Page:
JPMorgan's leading ladies: Crain's published its biannual list of the 50 most powerful women in New York, with two JPMorgan Chase heavy hitters from our own Most Powerful Women in Banking and Finance rankings in its top five — CFO Marianne Lake (2nd) and the CEO of the asset management division, Mary Callahan Erdoes (4th). Others on the list from the financial services realm include Edith Cooper, Goldman Sachs' global head of human capital management, Cathy Engelbert, the CEO of Deloitte; Barbara Novick, BlackRock's vice chairman; Lynne Doughtie, KPMG's U.S. chairwoman and CEO-elect; and Deanna Mulligan, Guardian Life Insurance Co. of America's CEO and president. Citigroup apparently needs to up its game. It was notably absent from the list.

What women want:What Wall Street needs are stay policies, not leave policies. Banks are improving their diversity, but women climbing to middle management positions aren't continuing through to the top. There's the notion that they leave in their 30s to start families, but according to a study of 25,000 Harvard MBAs, it's more likely they see little opportunity to advance and find it in other fields offering them more of a life (like former Morgan Stanley CFO Ruth Porat who defected to Google earlier this year for $70 million). This Bloomberg story highlights three women who are in striking distance of the CEO role: Karen Peetz, president of Bank of New York Mellon Corp., Avid Modjtabi, Wells Fargo head of consumer lending, and one of those Crain's NY power picks, Mary Callahan Erdoes, CEO of asset management at JPMorgan Chase. All three women say at their level, there's really no more work-life balance. (This calls to mind a study we wrote about looking at why women get stuck in middle management. One reason: power loses its luster for women a lot faster than for men, because of the trade-offs required.)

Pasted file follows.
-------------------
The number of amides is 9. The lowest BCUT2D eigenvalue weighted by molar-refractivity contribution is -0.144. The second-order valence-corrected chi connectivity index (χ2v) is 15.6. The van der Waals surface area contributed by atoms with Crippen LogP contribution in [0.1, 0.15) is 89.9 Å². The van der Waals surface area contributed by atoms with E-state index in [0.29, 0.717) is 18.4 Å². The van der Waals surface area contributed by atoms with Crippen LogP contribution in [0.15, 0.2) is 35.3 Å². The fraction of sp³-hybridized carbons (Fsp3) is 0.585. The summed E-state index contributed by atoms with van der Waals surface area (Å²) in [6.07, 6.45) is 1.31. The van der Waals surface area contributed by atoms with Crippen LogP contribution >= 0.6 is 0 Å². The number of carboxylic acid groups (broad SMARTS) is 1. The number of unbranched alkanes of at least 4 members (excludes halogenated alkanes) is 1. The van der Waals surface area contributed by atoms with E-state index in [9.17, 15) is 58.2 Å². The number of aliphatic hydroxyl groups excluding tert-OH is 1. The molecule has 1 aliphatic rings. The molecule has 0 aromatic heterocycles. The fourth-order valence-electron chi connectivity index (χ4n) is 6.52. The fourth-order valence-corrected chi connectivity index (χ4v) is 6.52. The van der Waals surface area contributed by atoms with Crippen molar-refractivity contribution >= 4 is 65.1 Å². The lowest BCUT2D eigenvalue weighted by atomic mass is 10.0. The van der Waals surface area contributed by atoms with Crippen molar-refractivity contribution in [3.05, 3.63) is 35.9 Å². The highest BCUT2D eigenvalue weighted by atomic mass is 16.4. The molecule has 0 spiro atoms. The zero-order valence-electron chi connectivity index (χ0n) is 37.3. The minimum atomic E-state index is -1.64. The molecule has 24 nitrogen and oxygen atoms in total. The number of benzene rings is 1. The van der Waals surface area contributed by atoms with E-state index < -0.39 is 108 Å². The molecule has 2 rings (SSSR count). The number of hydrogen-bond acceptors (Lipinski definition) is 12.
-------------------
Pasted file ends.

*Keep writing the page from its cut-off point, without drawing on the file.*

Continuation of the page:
An Ally for improvement: Ally Bank has worked to capitalize on what other banks were doing wrong in retail ever since it launched. Now its newly departed CEO, Barbara Yastine, offers some advice to her fellow bankers on how they can do better. Most importantly: focus on customers — not regulators — and put your energy to something more than "just pushing back." Digital banking needs to get simpler for customers, she said, and bankers need to be honest with themselves about how in sync the elements of customer experience are.